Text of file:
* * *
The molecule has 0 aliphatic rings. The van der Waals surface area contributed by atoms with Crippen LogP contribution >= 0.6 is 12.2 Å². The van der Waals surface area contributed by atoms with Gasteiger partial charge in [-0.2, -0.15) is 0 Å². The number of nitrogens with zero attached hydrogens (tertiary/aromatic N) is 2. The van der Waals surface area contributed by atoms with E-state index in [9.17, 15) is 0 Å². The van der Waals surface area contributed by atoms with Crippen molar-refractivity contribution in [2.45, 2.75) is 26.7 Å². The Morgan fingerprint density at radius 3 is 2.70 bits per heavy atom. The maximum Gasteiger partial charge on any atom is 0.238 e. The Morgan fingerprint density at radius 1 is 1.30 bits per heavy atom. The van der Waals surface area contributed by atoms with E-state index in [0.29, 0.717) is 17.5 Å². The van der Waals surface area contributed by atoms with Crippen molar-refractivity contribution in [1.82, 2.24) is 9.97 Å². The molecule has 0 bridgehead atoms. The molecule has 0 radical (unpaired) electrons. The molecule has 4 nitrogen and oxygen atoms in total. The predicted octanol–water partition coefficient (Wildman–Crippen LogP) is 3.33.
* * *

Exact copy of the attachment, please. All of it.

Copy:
The molecule has 0 aliphatic rings. The van der Waals surface area contributed by atoms with Crippen LogP contribution >= 0.6 is 12.2 Å². The van der Waals surface area contributed by atoms with Gasteiger partial charge in [-0.2, -0.15) is 0 Å². The number of nitrogens with zero attached hydrogens (tertiary/aromatic N) is 2. The van der Waals surface area contributed by atoms with E-state index in [9.17, 15) is 0 Å². The van der Waals surface area contributed by atoms with Crippen molar-refractivity contribution in [2.45, 2.75) is 26.7 Å². The Morgan fingerprint density at radius 3 is 2.70 bits per heavy atom. The maximum Gasteiger partial charge on any atom is 0.238 e. The Morgan fingerprint density at radius 1 is 1.30 bits per heavy atom. The van der Waals surface area contributed by atoms with E-state index in [0.29, 0.717) is 17.5 Å². The van der Waals surface area contributed by atoms with Crippen molar-refractivity contribution in [1.82, 2.24) is 9.97 Å². The molecule has 0 bridgehead atoms. The molecule has 0 radical (unpaired) electrons. The molecule has 4 nitrogen and oxygen atoms in total. The predicted octanol–water partition coefficient (Wildman–Crippen LogP) is 3.33.